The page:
5. Center-left advantage in capitals and major urban centers of Europe is more and more pronounced. In 2010-2011, center-right lost Athens, Thessaloniki, Bratislava and Vilnius (Athens and Thessaloniki to a coalition of socialists, greens, democratic left and libertarians, Bratislava to the social democrats and Vilnius to independent liberals), whilst the opposite change occurred only in Budapest/ Warsaw remained center-right (PO). After these results, center-left administrates the following European capitals: Amsterdam, Andorra la Vella, Athens, Belgrade, Berlin, Berne, Bucharest, Bratislava, Brussels, Copenhagen, Dublin, Lisbon, Nicosia, Paris, Podgorica, Riga, San Marino City, Sarajevo, Tallinn, Tirana, Vienna and Zagreb (22). Center-right: Ankara, Budapest, Cisinau, Helsinki, Kiev, La Valetta, London, Luxembourg City, Madrid, Prague, Rome, Skopje, Sofia, Stockholm and Warsaw (15). Independents: Ljubljana, Reykjavik, Vilnius (3).

  6. A completely non-political observation here but why is it, as in Anthony’s commentary on this thread, that when we refer to Livingstone and Johnson, we always refer to them as Ken and Boris? I don’t think I can think of any other politicians in my lifetime who regularly transcended the use of their surnames. Alright, Mrs Thatcher became known as Maggie, but this was more a brand title than a genuine use of a Christian name, so what is it with this Ken and Boris thing? I don’t recall Frank Dobson becoming plain old Frank when he ran for Mayor or Paddick becoming Andrew. Very strange.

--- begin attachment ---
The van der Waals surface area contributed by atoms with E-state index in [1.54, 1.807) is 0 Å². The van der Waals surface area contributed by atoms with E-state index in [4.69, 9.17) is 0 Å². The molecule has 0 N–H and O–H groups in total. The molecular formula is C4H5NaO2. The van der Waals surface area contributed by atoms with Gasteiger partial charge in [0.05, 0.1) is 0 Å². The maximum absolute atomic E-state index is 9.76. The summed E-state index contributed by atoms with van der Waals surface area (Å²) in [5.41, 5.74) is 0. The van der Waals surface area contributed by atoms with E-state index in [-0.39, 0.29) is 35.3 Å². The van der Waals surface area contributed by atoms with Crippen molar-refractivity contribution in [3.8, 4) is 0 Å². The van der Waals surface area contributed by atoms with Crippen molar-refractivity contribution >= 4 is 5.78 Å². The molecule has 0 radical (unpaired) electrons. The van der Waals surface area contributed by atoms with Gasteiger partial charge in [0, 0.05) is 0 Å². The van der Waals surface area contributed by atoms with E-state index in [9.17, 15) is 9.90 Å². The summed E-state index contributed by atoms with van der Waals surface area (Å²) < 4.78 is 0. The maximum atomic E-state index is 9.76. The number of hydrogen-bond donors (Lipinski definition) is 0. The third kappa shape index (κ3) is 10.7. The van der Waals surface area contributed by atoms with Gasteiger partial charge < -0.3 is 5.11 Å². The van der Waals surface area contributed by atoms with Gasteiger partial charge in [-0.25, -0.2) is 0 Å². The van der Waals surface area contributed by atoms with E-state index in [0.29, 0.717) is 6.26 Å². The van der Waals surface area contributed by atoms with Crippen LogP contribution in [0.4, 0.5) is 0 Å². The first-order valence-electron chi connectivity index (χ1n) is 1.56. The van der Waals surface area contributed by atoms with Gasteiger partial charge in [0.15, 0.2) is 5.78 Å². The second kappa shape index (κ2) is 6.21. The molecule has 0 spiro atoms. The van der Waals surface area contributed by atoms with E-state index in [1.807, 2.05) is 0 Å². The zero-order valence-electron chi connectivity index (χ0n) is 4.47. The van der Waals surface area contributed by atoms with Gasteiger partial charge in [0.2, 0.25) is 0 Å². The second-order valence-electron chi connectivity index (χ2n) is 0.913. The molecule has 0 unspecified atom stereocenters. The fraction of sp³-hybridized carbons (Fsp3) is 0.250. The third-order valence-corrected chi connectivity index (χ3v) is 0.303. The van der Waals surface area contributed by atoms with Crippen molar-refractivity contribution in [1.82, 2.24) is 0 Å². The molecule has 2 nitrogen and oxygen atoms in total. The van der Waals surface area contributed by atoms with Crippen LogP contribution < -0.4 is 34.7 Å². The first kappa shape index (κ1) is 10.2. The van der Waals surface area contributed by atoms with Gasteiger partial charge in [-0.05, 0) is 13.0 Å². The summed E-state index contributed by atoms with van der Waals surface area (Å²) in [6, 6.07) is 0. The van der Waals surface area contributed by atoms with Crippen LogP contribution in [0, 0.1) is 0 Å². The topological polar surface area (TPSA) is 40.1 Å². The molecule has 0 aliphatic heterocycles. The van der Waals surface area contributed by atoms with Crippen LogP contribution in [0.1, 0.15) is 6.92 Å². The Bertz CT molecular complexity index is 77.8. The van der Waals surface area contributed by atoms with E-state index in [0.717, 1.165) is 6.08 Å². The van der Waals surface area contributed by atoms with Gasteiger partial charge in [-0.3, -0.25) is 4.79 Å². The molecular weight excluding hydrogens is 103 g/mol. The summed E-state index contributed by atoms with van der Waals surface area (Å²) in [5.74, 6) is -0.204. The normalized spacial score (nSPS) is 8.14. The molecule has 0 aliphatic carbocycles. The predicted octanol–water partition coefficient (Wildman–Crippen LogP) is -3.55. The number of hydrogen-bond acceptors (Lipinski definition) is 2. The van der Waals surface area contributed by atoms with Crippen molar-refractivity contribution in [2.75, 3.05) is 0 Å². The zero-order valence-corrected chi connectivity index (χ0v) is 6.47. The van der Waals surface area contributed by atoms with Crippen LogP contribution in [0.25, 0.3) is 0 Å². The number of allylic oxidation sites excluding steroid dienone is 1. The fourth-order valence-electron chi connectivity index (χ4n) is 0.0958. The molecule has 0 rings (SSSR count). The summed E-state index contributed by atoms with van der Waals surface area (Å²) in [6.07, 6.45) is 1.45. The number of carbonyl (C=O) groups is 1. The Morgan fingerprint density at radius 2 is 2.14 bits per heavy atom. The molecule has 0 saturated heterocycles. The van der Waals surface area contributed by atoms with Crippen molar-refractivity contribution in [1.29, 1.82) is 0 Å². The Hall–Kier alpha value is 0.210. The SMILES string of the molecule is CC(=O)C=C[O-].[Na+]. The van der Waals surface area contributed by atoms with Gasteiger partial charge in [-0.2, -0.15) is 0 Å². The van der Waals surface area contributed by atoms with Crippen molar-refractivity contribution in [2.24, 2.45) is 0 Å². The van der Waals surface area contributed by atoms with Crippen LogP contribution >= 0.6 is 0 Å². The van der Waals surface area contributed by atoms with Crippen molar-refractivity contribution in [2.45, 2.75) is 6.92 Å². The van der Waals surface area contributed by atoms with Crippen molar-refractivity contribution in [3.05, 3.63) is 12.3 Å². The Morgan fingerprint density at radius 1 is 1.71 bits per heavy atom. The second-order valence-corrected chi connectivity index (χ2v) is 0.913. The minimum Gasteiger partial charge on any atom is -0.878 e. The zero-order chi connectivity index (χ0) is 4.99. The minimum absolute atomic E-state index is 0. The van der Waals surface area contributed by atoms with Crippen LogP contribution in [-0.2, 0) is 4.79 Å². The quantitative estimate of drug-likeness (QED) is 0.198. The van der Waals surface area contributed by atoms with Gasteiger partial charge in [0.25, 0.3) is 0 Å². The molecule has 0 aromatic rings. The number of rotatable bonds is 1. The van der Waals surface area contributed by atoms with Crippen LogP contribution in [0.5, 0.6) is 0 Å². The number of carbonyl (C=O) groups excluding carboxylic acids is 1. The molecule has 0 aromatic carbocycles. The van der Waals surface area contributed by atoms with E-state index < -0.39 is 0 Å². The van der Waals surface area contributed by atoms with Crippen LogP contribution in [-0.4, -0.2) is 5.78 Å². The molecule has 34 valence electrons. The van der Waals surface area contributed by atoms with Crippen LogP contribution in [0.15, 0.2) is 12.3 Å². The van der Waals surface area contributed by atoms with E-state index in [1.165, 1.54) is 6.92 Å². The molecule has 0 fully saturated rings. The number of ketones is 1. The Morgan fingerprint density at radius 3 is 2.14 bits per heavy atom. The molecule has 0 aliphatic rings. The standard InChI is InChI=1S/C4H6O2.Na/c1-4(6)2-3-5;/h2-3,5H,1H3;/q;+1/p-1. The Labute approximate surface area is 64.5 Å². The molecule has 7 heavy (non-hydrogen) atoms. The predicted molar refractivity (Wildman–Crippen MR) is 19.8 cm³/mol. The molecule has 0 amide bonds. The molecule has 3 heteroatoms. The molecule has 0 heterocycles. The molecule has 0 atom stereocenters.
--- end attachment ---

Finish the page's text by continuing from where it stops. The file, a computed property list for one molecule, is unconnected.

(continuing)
It’s a bit like tennis players, uniquely, becoming Andys, Tims, Rogers and Rafas. Yet go to a sport like football, it’s always Rooney, Lampard, Terry et al. Give me the football custom any day, and I’ll be sticking to Miliband, Cameron and Clegg in politics too!

    Ken and Boris? Far too matey and cosy for me.

    Sorry for the temporary dip into trivia, by the way!!

  7. As an LD I despair at the thought of the Mayoral election. I dislike Johnson intensely and don’t think much of the spendthrift lefty Livingstone either. I don’t like his pandering to homophobic muslim clerics and any other special interest group he can suck up to – Bob Crow, euggh!). Unfortunately, we have never had a good candidate for this election and we are still desperate to fend off Lembit Opik. London is very polarised and this election just underlines that.